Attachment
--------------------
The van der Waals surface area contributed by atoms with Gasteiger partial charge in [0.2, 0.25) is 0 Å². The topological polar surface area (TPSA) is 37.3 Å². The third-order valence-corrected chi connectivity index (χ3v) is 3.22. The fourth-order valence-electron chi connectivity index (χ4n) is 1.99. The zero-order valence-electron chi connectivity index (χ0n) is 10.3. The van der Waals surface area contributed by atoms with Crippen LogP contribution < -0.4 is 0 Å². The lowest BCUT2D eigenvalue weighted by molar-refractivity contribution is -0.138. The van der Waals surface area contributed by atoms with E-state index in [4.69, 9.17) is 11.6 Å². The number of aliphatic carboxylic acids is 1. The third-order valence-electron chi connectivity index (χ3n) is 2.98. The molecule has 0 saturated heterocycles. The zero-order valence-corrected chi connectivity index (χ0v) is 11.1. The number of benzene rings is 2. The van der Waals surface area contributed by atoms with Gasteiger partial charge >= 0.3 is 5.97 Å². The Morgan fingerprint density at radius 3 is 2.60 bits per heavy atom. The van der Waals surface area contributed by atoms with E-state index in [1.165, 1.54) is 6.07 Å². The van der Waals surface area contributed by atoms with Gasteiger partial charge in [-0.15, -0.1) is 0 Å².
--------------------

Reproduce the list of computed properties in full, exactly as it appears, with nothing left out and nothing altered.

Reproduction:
The van der Waals surface area contributed by atoms with Gasteiger partial charge in [0.2, 0.25) is 0 Å². The topological polar surface area (TPSA) is 37.3 Å². The third-order valence-corrected chi connectivity index (χ3v) is 3.22. The fourth-order valence-electron chi connectivity index (χ4n) is 1.99. The zero-order valence-electron chi connectivity index (χ0n) is 10.3. The van der Waals surface area contributed by atoms with Crippen LogP contribution < -0.4 is 0 Å². The lowest BCUT2D eigenvalue weighted by molar-refractivity contribution is -0.138. The van der Waals surface area contributed by atoms with E-state index in [4.69, 9.17) is 11.6 Å². The number of aliphatic carboxylic acids is 1. The third-order valence-electron chi connectivity index (χ3n) is 2.98. The molecule has 0 saturated heterocycles. The zero-order valence-corrected chi connectivity index (χ0v) is 11.1. The number of benzene rings is 2. The van der Waals surface area contributed by atoms with Gasteiger partial charge >= 0.3 is 5.97 Å². The Morgan fingerprint density at radius 3 is 2.60 bits per heavy atom. The van der Waals surface area contributed by atoms with E-state index in [1.165, 1.54) is 6.07 Å². The van der Waals surface area contributed by atoms with Gasteiger partial charge in [-0.15, -0.1) is 0 Å².